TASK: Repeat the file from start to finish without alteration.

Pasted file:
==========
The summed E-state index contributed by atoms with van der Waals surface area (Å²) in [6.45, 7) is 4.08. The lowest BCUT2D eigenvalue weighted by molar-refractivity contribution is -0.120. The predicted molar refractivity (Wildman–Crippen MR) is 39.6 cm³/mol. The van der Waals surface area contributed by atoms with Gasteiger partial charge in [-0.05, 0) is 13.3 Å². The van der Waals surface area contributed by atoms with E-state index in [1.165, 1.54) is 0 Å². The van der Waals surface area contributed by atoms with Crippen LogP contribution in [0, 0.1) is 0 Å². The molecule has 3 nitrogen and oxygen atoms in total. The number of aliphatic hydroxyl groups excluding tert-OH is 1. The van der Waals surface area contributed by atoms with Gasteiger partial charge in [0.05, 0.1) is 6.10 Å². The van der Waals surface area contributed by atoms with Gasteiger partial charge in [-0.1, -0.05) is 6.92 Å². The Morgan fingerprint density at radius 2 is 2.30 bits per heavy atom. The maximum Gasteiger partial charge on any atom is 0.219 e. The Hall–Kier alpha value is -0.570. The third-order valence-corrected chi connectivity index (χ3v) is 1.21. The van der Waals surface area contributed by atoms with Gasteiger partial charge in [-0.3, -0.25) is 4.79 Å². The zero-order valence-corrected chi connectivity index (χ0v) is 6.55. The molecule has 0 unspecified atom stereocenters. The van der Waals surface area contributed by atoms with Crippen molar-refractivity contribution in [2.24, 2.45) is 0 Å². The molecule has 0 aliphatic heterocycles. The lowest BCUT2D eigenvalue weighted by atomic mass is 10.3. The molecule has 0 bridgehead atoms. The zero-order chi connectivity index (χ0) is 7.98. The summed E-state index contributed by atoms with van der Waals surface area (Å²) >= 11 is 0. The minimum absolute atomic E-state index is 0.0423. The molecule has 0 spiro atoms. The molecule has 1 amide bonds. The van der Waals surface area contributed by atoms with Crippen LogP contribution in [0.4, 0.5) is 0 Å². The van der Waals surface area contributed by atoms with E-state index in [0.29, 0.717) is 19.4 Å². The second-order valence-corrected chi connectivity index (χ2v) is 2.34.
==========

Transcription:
The summed E-state index contributed by atoms with van der Waals surface area (Å²) in [6.45, 7) is 4.08. The lowest BCUT2D eigenvalue weighted by molar-refractivity contribution is -0.120. The predicted molar refractivity (Wildman–Crippen MR) is 39.6 cm³/mol. The van der Waals surface area contributed by atoms with Gasteiger partial charge in [-0.05, 0) is 13.3 Å². The van der Waals surface area contributed by atoms with E-state index in [1.165, 1.54) is 0 Å². The van der Waals surface area contributed by atoms with Crippen LogP contribution in [0, 0.1) is 0 Å². The molecule has 3 nitrogen and oxygen atoms in total. The number of aliphatic hydroxyl groups excluding tert-OH is 1. The van der Waals surface area contributed by atoms with Gasteiger partial charge in [0.05, 0.1) is 6.10 Å². The van der Waals surface area contributed by atoms with Gasteiger partial charge in [-0.1, -0.05) is 6.92 Å². The Morgan fingerprint density at radius 2 is 2.30 bits per heavy atom. The maximum Gasteiger partial charge on any atom is 0.219 e. The Hall–Kier alpha value is -0.570. The third-order valence-corrected chi connectivity index (χ3v) is 1.21. The van der Waals surface area contributed by atoms with Gasteiger partial charge in [-0.3, -0.25) is 4.79 Å². The zero-order valence-corrected chi connectivity index (χ0v) is 6.55. The molecule has 0 unspecified atom stereocenters. The van der Waals surface area contributed by atoms with Crippen molar-refractivity contribution in [2.24, 2.45) is 0 Å². The molecule has 0 aliphatic heterocycles. The lowest BCUT2D eigenvalue weighted by atomic mass is 10.3. The molecule has 0 bridgehead atoms. The zero-order chi connectivity index (χ0) is 7.98. The summed E-state index contributed by atoms with van der Waals surface area (Å²) >= 11 is 0. The minimum absolute atomic E-state index is 0.0423. The molecule has 0 spiro atoms. The molecule has 1 amide bonds. The van der Waals surface area contributed by atoms with Crippen LogP contribution in [0.4, 0.5) is 0 Å². The van der Waals surface area contributed by atoms with E-state index in [0.29, 0.717) is 19.4 Å². The second-order valence-corrected chi connectivity index (χ2v) is 2.34.